Emma Cocker is a writer-artist based in Sheffield and Associate Professor in Fine Art at Nottingham Trent University. Operating under the title Not Yet There, Cocker's research focuses on artistic processes and practices, and the performing of ‘thinking-in-action’ emerging therein; on models of (art) practice and subjectivity that resist the pressure of a single, stable position by remaining wilfully unresolved. Her mode of working unfolds restlessly along the threshold between writing/art, including experimental, performative and collaborative approaches to producing texts parallel to and as art practice. Cocker's practice involves ‘contiguous writing’ — a mode of creative-critical writing that seeks to touch upon rather than being explicitly about. Her writing has been published in Failure, 2010; Stillness in a Mobile World, 2010; Drawing a Hypothesis: Figures of Thought, 2011; Hyperdrawing: Beyond the Lines of Contemporary Art, 2012; Reading/Feeling (Affect), 2013; On Not Knowing: How Artists Think, 2013; Choreo-graphic Figures: Deviations from the Line, 2017; The Creative Critic: Writing as/about Practice, and as a solo collection, The Yes of the No, 2016.

Reflections: Weaving/Coding

Productive few days of working and reflection in the Museum für Abgüsse Klassischer Bildwerke in Munich with Ellen Harlizius-Klück, Dave Griffiths and Alex McLean, as part of the project Weaving Codes/Coding Weaves. Whilst paying attention to the work and dialogue between Ellen, Dave and Alex, the context for the museum also provided a critical context in itself for reflecting on the project (including through a form of visual/photographic note-taking which will be returned to as provocation for future writing). Above, Penelope (the weaver) and Artemis/Diana (the hunter/archer) - in close proximity in the museum. A kairotic connection perhaps? Kairos has origins in two different sources: archery, where as Eric Charles White notes, it describes “an opening or ‘opportunity’ or, more precisely, a long tunnel like aperture through which the archer’s arrow has to pass”, and weaving where there is “a ‘critical time’ when the weaver must draw the yarn through a gap that momentarily opens in the warp of the cloth being woven” (Eric Charles White, 1987. Kaironomia: On the Will to Invent. Cornell University Press, Ithaca and London: 13).

The experience of being in the Museum für Abgüsse Klassischer Bildwerke provided a context for thinking through the ideas related to the Weaving Codes/Coding Weaves (specifically in relation to Penelopean labour) from a different perspective, through the provocation of various encounters therein (some examples of encounter below) which offered a very particular prism for reflection. Ideas of live coding/weaving to manual dexterity (or loss thereof); different modalities of sense-making (embracing tactility, temporality, embodied experience, perhaps even the politics and poetics of écriture féminine); the relation between weaving/unweaving to folding/unfolding/refolding; reversibility and also irreversibility; the notion of the version (as a site of repetition or iteration but with variation, the possibility of different inflection); the relation between cuts and continuities in notation (discontinuous and continuous systems for describing both the experience of coding and of weaving); practices for 'making tangible' the hidden or invisible, the immaterial or seemingly virtual, through the spatialisation of process as well as attending to the nature of its temporality  .... more to follow.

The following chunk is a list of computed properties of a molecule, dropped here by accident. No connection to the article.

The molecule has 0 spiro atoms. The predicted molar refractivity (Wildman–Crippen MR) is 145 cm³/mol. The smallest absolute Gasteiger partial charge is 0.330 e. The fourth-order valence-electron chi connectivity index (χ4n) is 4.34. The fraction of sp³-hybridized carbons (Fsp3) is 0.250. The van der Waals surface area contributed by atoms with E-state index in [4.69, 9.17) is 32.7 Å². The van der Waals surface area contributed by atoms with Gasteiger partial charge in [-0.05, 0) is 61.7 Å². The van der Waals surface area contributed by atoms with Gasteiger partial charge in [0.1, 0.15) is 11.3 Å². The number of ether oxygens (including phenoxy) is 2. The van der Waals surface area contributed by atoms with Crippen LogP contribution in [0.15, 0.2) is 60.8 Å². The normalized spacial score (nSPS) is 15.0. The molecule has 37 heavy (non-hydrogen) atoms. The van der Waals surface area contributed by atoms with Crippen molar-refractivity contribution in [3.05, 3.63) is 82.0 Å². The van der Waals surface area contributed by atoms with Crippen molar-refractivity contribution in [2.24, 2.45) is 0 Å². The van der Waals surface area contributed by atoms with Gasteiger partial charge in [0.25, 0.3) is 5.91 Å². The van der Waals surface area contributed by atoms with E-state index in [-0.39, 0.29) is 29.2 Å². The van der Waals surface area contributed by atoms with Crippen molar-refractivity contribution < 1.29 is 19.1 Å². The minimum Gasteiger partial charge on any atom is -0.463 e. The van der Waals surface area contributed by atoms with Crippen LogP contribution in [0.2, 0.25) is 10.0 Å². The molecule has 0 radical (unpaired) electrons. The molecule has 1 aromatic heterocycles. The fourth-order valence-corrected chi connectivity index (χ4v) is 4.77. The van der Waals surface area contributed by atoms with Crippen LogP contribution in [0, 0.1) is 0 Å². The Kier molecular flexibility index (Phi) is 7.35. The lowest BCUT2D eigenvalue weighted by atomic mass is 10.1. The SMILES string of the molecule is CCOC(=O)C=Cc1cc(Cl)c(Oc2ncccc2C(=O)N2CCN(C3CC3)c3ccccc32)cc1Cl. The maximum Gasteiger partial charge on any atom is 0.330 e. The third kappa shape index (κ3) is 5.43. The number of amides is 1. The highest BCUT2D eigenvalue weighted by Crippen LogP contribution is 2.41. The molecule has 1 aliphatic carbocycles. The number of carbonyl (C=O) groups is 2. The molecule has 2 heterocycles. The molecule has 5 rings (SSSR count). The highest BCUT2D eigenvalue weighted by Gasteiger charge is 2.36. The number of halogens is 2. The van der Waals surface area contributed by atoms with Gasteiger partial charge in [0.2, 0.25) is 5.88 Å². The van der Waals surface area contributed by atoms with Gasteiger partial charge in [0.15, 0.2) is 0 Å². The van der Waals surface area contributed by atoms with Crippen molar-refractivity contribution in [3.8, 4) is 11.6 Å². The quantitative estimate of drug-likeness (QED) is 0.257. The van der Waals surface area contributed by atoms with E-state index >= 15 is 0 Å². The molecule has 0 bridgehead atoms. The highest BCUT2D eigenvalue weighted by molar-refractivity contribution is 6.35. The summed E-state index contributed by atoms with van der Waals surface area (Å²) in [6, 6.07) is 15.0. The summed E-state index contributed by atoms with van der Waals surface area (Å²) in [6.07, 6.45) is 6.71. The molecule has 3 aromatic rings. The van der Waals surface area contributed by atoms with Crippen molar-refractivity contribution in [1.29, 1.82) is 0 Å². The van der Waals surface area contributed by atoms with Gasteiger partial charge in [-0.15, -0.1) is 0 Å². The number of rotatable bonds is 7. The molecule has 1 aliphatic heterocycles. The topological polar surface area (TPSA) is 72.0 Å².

Visual 'note-taking' in the Museum für Abgüsse Klassischer Bildwerke

From my recent paper 'Live Coding / Weaving - Penelopean Mêtis and the Weaver-Coder’s Kairos', "I think of Luce Irigaray when she says, “one must listen differently in order to hear an other meaning which is constantly in the process of weaving itself, at the same time ceaselessly embracing words and yet casting them off to avoid becoming fixed immobilised” (Irigaray 1980: 103). A Penelopean labour - doing and undoing - but not the repetitive practice of sameness, but rather one of attending to difference, to the potential twists, variations and permutations of the thread or code. Here, a ‘doing-undoing-redoing’ perhaps akin to the Deleuzian conceptualization of a plier/déplier/replier, where the act of folding, unfolding and refolding “no longer simply means tension-release, contraction-dilation, but enveloping-developing, involution-evolution” (Deleuze 2006: 9).

Below is a draft version of my paper, 'Live Coding / Weaving - Penelopean Mêtis and the Weaver-Coder’s Kairos'. An initial version of this paper was presented at the Threads and Codes symposium. This current version will be presented at the International Conference on Live Coding, 13 - 15 July 2015, University of Leeds, UK. ICLC is the first International Conference on Live Coding, hosted by ICSRiM in the School of Music, University of Leeds, UK, and funded by the Arts and Humanities Research Council (AHRC) as part of the Live Coding Research Network. http://iclc.livecodenetwork.org/